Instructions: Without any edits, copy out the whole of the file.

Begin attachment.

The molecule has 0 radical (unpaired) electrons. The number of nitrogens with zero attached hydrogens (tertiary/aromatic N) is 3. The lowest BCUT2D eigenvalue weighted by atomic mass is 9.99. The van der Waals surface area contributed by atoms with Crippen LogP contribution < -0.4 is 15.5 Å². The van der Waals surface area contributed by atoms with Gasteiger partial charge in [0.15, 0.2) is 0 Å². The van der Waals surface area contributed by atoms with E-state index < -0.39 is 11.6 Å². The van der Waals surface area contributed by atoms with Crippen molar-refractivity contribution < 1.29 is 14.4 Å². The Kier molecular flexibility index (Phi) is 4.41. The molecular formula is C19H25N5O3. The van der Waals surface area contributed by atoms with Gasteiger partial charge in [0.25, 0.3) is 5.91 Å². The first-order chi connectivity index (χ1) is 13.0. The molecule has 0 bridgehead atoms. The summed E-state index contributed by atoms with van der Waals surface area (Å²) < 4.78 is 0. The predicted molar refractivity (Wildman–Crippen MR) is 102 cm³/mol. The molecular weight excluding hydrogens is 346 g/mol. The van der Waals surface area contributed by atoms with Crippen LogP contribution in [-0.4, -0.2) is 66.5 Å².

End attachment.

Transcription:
The molecule has 0 radical (unpaired) electrons. The number of nitrogens with zero attached hydrogens (tertiary/aromatic N) is 3. The lowest BCUT2D eigenvalue weighted by atomic mass is 9.99. The van der Waals surface area contributed by atoms with Crippen LogP contribution < -0.4 is 15.5 Å². The van der Waals surface area contributed by atoms with Gasteiger partial charge in [0.15, 0.2) is 0 Å². The van der Waals surface area contributed by atoms with E-state index < -0.39 is 11.6 Å². The van der Waals surface area contributed by atoms with Crippen molar-refractivity contribution < 1.29 is 14.4 Å². The Kier molecular flexibility index (Phi) is 4.41. The molecular formula is C19H25N5O3. The van der Waals surface area contributed by atoms with Gasteiger partial charge in [0.25, 0.3) is 5.91 Å². The first-order chi connectivity index (χ1) is 13.0. The molecule has 0 bridgehead atoms. The summed E-state index contributed by atoms with van der Waals surface area (Å²) < 4.78 is 0. The predicted molar refractivity (Wildman–Crippen MR) is 102 cm³/mol. The molecular weight excluding hydrogens is 346 g/mol. The van der Waals surface area contributed by atoms with Crippen LogP contribution in [-0.4, -0.2) is 66.5 Å².